Please use this identifier to cite or link to this item: https://doi.org/10.1371/journal.pone.0008857
Title: Two very long chain fatty acid acyl-CoA synthetase genes, acs-20 and acs-22, have roles in the cuticle surface barrier in Caenorhabditis elegans
Authors: Kage-Nakadai E.
Kobuna H.
Kimura M.
Gengyo-Ando K.
Inoue T. 
Arai H.
Mitani S.
Keywords: fatty acid transporter 4
long chain fatty acid coenzyme A ligase
sphingomyelin
very long chain fatty acid
acs 20 gene
acs 22 gene
article
Caenorhabditis elegans
cuticle
enzyme activity
gene
gene function
human
mammal
microscopy
mutant
newborn death
nonhuman
protein deficiency
protein function
sequence homology
skin protection
stratum corneum
transgene
transmission electron microscopy
Animals
Caenorhabditis elegans
Coenzyme A Ligases
Fatty Acid Transport Proteins
Mutation
Sphingomyelins
Animalia
Caenorhabditis elegans
Mammalia
Mus
Issue Date: 2010
Citation: Kage-Nakadai E., Kobuna H., Kimura M., Gengyo-Ando K., Inoue T., Arai H., Mitani S. (2010). Two very long chain fatty acid acyl-CoA synthetase genes, acs-20 and acs-22, have roles in the cuticle surface barrier in Caenorhabditis elegans. PLoS ONE 5 (1) : e8857. ScholarBank@NUS Repository. https://doi.org/10.1371/journal.pone.0008857
Abstract: In multicellular organisms, the surface barrier is essential for maintaining the internal environment. In mammals, the barrier is the stratum corneum. Fatty acid transport protein 4 (FATP4) is a key factor involved in forming the stratum corneum barrier. Mice lacking Fatp4 display early neonatal lethality with features such as tight, thick, and shiny skin, and a defective skin barrier. These symptoms are strikingly similar to those of a human skin disease called restrictive dermopathy. FATP4 is a member of the FATP family that possesses acyl-CoA synthetase activity for very long chain fatty acids. How Fatp4 contributes to skin barrier function, however, remains to be elucidated. In the present study, we characterized two Caenorhabditis elegans genes, acs-20 and acs-22, that are homologous to mammalian FATPs. Animals with mutant acs-20 exhibited defects in the cuticle barrier, which normally prevents the penetration of small molecules. acs-20 mutant animals also exhibited abnormalities in the cuticle structure, but not in epidermal cell fate or cell integrity. The acs-22 mutants rarely showed a barrier defect, whereas acs-20;acs-22 double mutants had severely disrupted barrier function. Moreover, the barrier defects of acs-20 and acs-20;acs-22 mutants were rescued by acs-20, acs-22, or human Fatp4 transgenes. We further demonstrated that the incorporation of exogenous very long chain fatty acids into sphingomyelin was reduced in acs-20 and acs-22 mutants. These findings indicate that C. elegans Fatp4 homologue(s) have a crucial role in the surface barrier function and this model might be useful for studying the fundamental molecular mechanisms underlying human skin barrier and relevant diseases. � 2010 Kage-Nakadai et al.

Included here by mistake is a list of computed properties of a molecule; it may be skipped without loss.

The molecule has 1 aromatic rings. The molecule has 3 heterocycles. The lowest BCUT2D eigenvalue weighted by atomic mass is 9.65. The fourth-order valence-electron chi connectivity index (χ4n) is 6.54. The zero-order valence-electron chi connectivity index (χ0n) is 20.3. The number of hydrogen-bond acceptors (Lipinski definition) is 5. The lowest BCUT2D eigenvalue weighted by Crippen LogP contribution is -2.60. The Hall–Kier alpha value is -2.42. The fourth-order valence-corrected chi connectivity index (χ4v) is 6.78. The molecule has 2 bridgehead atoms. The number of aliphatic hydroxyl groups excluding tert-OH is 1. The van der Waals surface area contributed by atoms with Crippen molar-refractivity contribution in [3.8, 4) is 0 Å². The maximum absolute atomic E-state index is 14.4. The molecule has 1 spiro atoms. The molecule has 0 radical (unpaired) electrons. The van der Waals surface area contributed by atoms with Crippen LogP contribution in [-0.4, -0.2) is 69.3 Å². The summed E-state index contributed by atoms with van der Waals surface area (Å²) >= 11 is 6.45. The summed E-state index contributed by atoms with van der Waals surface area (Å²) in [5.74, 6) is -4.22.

Source Title: PLoS ONE
URI: https://scholarbank.nus.edu.sg/handle/10635/161821
ISSN: 19326203
DOI: 10.1371/journal.pone.0008857
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